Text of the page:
WASHINGTON (NYTIMES) - Democrats scrambled to regroup on Wednesday (June 21) after a disappointing special election defeat in Georgia, with lawmakers, activists and labour leaders speaking out in public and private to demand a more forceful economic message heading into the 2018 elections.
Among Democrats in Washington, the setback in Georgia revived or deepened a host of existing grievances about the party, accentuating tensions between moderate lawmakers and liberal activists and prompting some Democrats to question the leadership and political strategy of Nancy Pelosi, the House minority leader.
But the overarching theme among Democrats was a sense of sharp urgency about crafting a positive agenda around kitchen-table issues. Congressional Democrats have already been meeting in private to shape a core list of economic policies, but their work did not reach any conclusive point during a long season of special elections.
"The Democratic caucus is united in our view that our message, heading into 2018, should be aggressively focused on job creation and economic growth," Rep. Hakeem Jeffries of New York, a member of the Democratic leadership team, said Wednesday morning.
Rep. Seth Moulton, D-Mass., said the defeat was "frustrating" and urged a shake-up at the top of the party.
"Our leadership owes us an explanation," said Moulton, who voted against Pelosi in the last leadership election. "Personally, I think it's time for new leadership in the party."
By fiercely contesting a congressional race in the conservative Atlanta suburbs, Democrats had hoped to make an emphatic statement about the weakness of the Republican Party under President Donald Trump.
Their candidate, Jon Ossoff, raised about US$25 million, mostly in small donations, and assertively courted right-of-center voters with promises of economic development and fiscal restraint.
That vague message, Democrats said Wednesday, was plainly not powerful enough to counter an onslaught of Republican advertising that cast Ossoff as a puppet of liberal national Democrats, led by Pelosi. While Ossoff made inroads by exploiting Trump's unpopularity and a backlash against health care legislation approved in the House, Democrats said they would have to do more to actually win.
Rep. Ben Ray Luján of New Mexico, chairman of the Democratic Congressional Campaign Committee, met early Wednesday with a group of lawmakers who have been conferring about economic messaging, according to two people present who spoke on the condition of anonymity.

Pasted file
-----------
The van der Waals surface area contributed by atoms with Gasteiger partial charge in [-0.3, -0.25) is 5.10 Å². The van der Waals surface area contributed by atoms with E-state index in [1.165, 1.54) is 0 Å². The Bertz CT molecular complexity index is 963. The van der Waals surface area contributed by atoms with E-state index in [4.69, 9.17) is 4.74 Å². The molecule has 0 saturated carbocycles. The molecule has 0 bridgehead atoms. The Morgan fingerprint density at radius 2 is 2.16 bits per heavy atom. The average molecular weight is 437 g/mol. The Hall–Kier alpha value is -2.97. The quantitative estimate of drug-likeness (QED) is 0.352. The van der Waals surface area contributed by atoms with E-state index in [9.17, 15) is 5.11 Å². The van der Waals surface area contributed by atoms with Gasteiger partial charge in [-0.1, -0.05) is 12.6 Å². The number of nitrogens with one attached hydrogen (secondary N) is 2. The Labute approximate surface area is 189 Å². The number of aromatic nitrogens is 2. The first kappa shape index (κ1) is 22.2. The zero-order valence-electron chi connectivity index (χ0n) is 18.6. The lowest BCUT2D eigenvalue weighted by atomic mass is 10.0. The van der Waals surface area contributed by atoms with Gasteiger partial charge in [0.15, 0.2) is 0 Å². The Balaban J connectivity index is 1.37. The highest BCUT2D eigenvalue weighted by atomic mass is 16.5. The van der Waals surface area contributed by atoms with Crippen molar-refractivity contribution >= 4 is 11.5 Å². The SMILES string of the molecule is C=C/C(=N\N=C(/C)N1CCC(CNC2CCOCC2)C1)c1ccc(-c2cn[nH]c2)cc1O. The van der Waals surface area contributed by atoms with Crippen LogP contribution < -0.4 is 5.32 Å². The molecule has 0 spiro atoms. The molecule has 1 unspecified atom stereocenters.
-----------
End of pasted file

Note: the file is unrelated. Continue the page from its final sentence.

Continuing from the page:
Luján told the group that his committee would examine the Georgia results for lessons, but stressed that Democrats have consistently exceeded their historical performance in a series of special elections fought in solidly Republican territory.
Rep. Eric Swalwell of California, a third-term lawmaker close to party leaders, said Democrats would "crystallize our message on jobs, on health care" in the coming months. The results in Georgia and other special elections, he said, should encourage Democrats to campaign across a huge map of districts.
"We need to compete everywhere," Swalwell said Wednesday. "We want to be the party that's for your job, for your health care and for your kids' future." Others in the party were far more caustic, calling Ossoff's defeat a warning to Democrats who see red-tinged suburban districts as the keys to winning power, and saying that Pelosi would undermine the party's candidates for as long as she holds her post.
Rep. Tim Ryan of Ohio, who tried to unseat Pelosi as House minority leader late last fall, said she remained a political millstone for Democrats. But Ryan said the Democratic brand had also become "toxic" in much of the country because voters saw Democrats as "not being able to connect with the issues they care about."
"Our brand is worse than Trump," he said.
Pelosi, of California, has consistently rejected calls to step down, and there was little indication on Wednesday that her leadership post was at risk. A top aide dismissed the idea that her lightning-rod status might have hurt the Democratic effort in Georgia and pointed out that in some polls the Republican House speaker, Paul D. Ryan, is viewed even more dismally.
Any Democratic leader would become a target for the right, said the aide, Drew Hammill, Pelosi's deputy chief of staff.
"Republicans blew through millions to keep a ruby red seat, and in their desperate rush to stop the hemorrhaging, they've returned to demonising the party's strongest fundraiser and consensus builder," he said.
"They don't have Clinton or Obama so this is what they do."
But in a possible omen, the first Democratic candidate to announce his campaign after the Georgia defeat immediately vowed not to support Pelosi for leader. Joe Cunningham, a South Carolina lawyer challenging Rep. Mark Sanford, said Democrats need "new leadership now."